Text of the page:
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Archive for the ‘Gender and Sexuality’ Category



Happy LGBT History Month

Oct2

by: on October 2nd, 2014 | Comments Off

Multicultural education is a philosophical concept built on the ideals of freedom, justice, equality, equity, and human dignity…. It challenges all forms of discrimination in schools and society through the promotion of democratic principles of social justice.

National Association for Multicultural Education, emphasis added

lgbt flag

Credit: Creative Commons/Wikipedia

October is LGBT History Month. It originated when, in 1994, Rodney Wilson, a high school teacher in Missouri, had the idea that a month was needed dedicated to commemorate and teach this history since it has been perennially excluded in the schools. He worked with other teachers and community leaders, and they chose October since public schools are in session, and National Coming Out Day already fell on October 11.

I see this only as a beginning since lesbian, gay, bisexual, transgender, intersex, queer, (LGBTIQ) history is all our history and, therefore, needs to be taught and studied all year every year. Why do I feel this way?


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Homophobia and Anti-Semitism in the Same Breath: The Politics of the Westboro Baptist Church

Sep16

by: on September 16th, 2014 | 1 Comment »

Westboro Baptist Church

Students kiss in front of Westboro Baptist Church protestors at Oberlin College in Ohio. Credit: Creative Commons/Wikipedia

A few years ago toward the end of July when I was serving as Associate Professor in the School of Education at Iowa State University in Ames, Iowa, members of the Westboro Baptist Church of Topeka, Kansas, led by their “pastor,” Fred Phelps, mounted protest rallies in three sites in Iowa: Waukee’s Jewish Historical Society, the Iowa State University Campus in Ames, and at the Marshalltown Community Theater, which was performing the play “The Laramie Project” profiling the life and murder of gay college student Matthew Shepard.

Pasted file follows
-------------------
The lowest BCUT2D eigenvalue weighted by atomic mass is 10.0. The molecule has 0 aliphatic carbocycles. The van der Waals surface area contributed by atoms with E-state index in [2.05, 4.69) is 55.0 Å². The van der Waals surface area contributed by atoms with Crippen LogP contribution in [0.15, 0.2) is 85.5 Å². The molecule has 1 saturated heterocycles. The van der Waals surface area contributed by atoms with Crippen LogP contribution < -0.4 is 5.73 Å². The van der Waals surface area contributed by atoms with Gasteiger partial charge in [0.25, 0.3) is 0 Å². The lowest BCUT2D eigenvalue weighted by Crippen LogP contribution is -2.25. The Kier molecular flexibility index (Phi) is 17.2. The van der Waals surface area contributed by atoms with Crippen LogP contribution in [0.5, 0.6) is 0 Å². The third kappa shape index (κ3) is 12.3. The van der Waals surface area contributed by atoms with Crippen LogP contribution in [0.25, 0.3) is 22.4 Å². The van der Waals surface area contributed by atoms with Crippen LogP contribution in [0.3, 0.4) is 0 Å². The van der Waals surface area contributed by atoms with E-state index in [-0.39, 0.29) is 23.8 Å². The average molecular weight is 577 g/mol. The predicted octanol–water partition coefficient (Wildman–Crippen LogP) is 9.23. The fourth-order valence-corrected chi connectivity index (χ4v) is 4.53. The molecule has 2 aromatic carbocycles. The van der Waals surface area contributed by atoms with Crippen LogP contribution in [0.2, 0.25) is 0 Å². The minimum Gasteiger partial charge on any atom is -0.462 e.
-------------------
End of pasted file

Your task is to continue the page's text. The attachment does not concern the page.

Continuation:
Phelps (before his recent death) and his followers travel around the country protesting funerals of fallen soldiers (most of whom are apparently heterosexual). They claim that these deaths are God’s punishment against a country that tolerates homosexuality. Phelps is also notorious for his 1998 protest of the funeral of Matthew Shepard, a college student from the University of Wyoming in Laramie murdered in a brutal homophobic assault.

On their websites godhatesfags.com & jewskilledjesus.com, Phelps and company directed their Iowa protests against “…the Jews…[who] arrested, falsely accused, prosecuted and then sentenced [Jesus] to death…” and protested Iowa because “God hates Iowa” for being “the first to begin giving $ to little [homosexual] perverts for no other reason than they brag about being little perverts.”

I wrote an editorial critical of Phelps and his followers in our local newspaper. Apparently, Shirley Phelps-Roper, Phelps’s daughter, read my piece, and she wrote me an email message before arriving in our town:

 Hello Professor.

Glad to see we got your attention with our upcoming good fig hunt in Iowa. You approached the issue with a veil on your heart, blind eyes, a hard heart, stopped up ears, and full of guile – because that’s how you – and all the rest of the apostate, reprobate Jews – roll. God did that.  His righteous judgments are wonderful!

PS:  Shall we put you down as one of the naughty figs?  You are definitely not sounding or acting like a good fig. I’m just sayin’.

Shirley Phelps-Roper